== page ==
Spout is an industry open standard video sharing framework – a way of sharing whole frame buffer imagery between applications. Delta can capture Spout as a capture device and show it anywhere on the output canvas, and manipulate it as with any other capture resource type.
Spout can be used to input live realtime graphics from another application (e.g. Unreal, or Unity) resident on the server (or via network), with the realtime app running in the background behind the server’s playback window. The realtime app can also render part normal imagery and part alpha plane in order to key the Spout window into the normal playback content.
Care should be taken to ensure that normal playback performance is still maintained when the realtime app is running so that smooth playback is achieved in all cases – this will be dependent on the system performance (graphics card mostly) and the realtime app’s requirements.
Install Spout on the server. Configure Spout to have a known sender name. In this example, the Spout Sender DEMO app is being used. The application can normally be found in C:\Program Files (x86)\Spout2\DEMO. If you run SpoutSender.exe you’ll something similar to this:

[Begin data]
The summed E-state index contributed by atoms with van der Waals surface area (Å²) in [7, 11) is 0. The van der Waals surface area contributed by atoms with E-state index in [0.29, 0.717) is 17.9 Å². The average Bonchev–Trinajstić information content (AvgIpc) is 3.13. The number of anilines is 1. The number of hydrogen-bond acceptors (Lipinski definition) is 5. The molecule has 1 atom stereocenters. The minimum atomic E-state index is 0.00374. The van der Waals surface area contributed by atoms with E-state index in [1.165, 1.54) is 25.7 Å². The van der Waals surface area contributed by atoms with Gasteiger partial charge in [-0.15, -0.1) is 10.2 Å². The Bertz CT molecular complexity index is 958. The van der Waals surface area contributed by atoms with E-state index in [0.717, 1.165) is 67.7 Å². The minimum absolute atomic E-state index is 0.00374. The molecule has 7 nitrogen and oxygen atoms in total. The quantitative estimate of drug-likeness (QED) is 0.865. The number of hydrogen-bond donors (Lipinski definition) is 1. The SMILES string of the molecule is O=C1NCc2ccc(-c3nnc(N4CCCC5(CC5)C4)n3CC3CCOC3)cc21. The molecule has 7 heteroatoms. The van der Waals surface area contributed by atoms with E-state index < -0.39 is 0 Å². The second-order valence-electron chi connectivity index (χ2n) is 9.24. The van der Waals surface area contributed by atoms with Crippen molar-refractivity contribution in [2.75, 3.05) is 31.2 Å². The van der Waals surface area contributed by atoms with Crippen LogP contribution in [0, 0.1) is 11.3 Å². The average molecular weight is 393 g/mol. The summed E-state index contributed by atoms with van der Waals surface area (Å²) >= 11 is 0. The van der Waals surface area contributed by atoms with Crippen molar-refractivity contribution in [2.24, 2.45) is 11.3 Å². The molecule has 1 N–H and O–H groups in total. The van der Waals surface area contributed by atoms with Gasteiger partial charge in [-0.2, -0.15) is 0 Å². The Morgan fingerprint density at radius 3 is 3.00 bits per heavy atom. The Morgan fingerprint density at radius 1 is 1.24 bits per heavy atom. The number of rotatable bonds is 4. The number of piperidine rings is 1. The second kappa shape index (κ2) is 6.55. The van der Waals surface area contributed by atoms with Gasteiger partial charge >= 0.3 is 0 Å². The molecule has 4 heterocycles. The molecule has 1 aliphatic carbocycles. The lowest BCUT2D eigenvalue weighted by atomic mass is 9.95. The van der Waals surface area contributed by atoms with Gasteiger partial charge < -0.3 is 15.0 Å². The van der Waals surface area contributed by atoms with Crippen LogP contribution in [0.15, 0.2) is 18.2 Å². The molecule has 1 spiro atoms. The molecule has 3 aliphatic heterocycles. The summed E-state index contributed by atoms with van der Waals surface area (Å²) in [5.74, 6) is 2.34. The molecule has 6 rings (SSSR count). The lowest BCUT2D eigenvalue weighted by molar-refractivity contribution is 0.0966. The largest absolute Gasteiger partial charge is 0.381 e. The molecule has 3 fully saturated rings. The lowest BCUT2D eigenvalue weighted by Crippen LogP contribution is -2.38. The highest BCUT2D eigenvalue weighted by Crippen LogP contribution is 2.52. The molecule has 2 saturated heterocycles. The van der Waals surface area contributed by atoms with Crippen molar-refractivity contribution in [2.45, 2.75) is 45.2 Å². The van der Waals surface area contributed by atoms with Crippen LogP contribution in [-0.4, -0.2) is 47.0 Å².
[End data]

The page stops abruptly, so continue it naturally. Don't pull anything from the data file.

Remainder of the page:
The sender name can be set by going to File > Sender Name. Enter the name you want to use; here we use ‘test1’ as an example sender name:
This name now shows in the sending window:
Adding to the Delta Timeline
Open DeltaServer and DeltaGUI. From the Capture tab of the Resources window, drag the Spout resource onto the timeline. Double-click the timeline resource, and select the Timeline tab, to add the sender name you set above (test1) as the SpoutID:
Shared Memory mode is not recommended because is it quite slow. If you are using Shared Memory mode, you will want to enable that mode in the resource. If you’re using texture memory, then it should be left disabled.
Once you click Apply, the capture resource will receive the video from your specified Spout instance, and the Delta playback window will match the Spout output: